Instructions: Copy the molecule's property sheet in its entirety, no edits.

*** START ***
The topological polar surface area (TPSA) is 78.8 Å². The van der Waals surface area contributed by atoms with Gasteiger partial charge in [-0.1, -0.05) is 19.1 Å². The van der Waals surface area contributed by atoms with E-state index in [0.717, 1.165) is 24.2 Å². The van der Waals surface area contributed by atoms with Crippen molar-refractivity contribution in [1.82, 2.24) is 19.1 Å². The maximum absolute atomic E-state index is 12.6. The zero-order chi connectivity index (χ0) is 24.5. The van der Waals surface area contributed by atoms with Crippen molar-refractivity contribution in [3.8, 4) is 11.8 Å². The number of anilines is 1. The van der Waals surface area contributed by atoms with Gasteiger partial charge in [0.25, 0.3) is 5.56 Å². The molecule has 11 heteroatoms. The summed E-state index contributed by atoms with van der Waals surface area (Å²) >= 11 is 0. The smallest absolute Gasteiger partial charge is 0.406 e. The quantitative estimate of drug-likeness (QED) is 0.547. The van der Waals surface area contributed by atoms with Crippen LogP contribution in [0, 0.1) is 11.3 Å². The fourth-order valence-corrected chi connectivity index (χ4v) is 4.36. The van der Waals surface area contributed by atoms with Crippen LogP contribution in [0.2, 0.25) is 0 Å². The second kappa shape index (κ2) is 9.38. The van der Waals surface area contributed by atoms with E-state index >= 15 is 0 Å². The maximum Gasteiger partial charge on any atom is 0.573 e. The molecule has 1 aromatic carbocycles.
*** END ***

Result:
The topological polar surface area (TPSA) is 78.8 Å². The van der Waals surface area contributed by atoms with Gasteiger partial charge in [-0.1, -0.05) is 19.1 Å². The van der Waals surface area contributed by atoms with E-state index in [0.717, 1.165) is 24.2 Å². The van der Waals surface area contributed by atoms with Crippen molar-refractivity contribution in [1.82, 2.24) is 19.1 Å². The maximum absolute atomic E-state index is 12.6. The zero-order chi connectivity index (χ0) is 24.5. The van der Waals surface area contributed by atoms with Crippen molar-refractivity contribution in [3.8, 4) is 11.8 Å². The number of anilines is 1. The van der Waals surface area contributed by atoms with Gasteiger partial charge in [0.25, 0.3) is 5.56 Å². The molecule has 11 heteroatoms. The summed E-state index contributed by atoms with van der Waals surface area (Å²) >= 11 is 0. The smallest absolute Gasteiger partial charge is 0.406 e. The quantitative estimate of drug-likeness (QED) is 0.547. The van der Waals surface area contributed by atoms with Crippen LogP contribution in [0, 0.1) is 11.3 Å². The fourth-order valence-corrected chi connectivity index (χ4v) is 4.36. The van der Waals surface area contributed by atoms with Crippen LogP contribution in [0.2, 0.25) is 0 Å². The second kappa shape index (κ2) is 9.38. The van der Waals surface area contributed by atoms with E-state index >= 15 is 0 Å². The maximum Gasteiger partial charge on any atom is 0.573 e. The molecule has 1 aromatic carbocycles.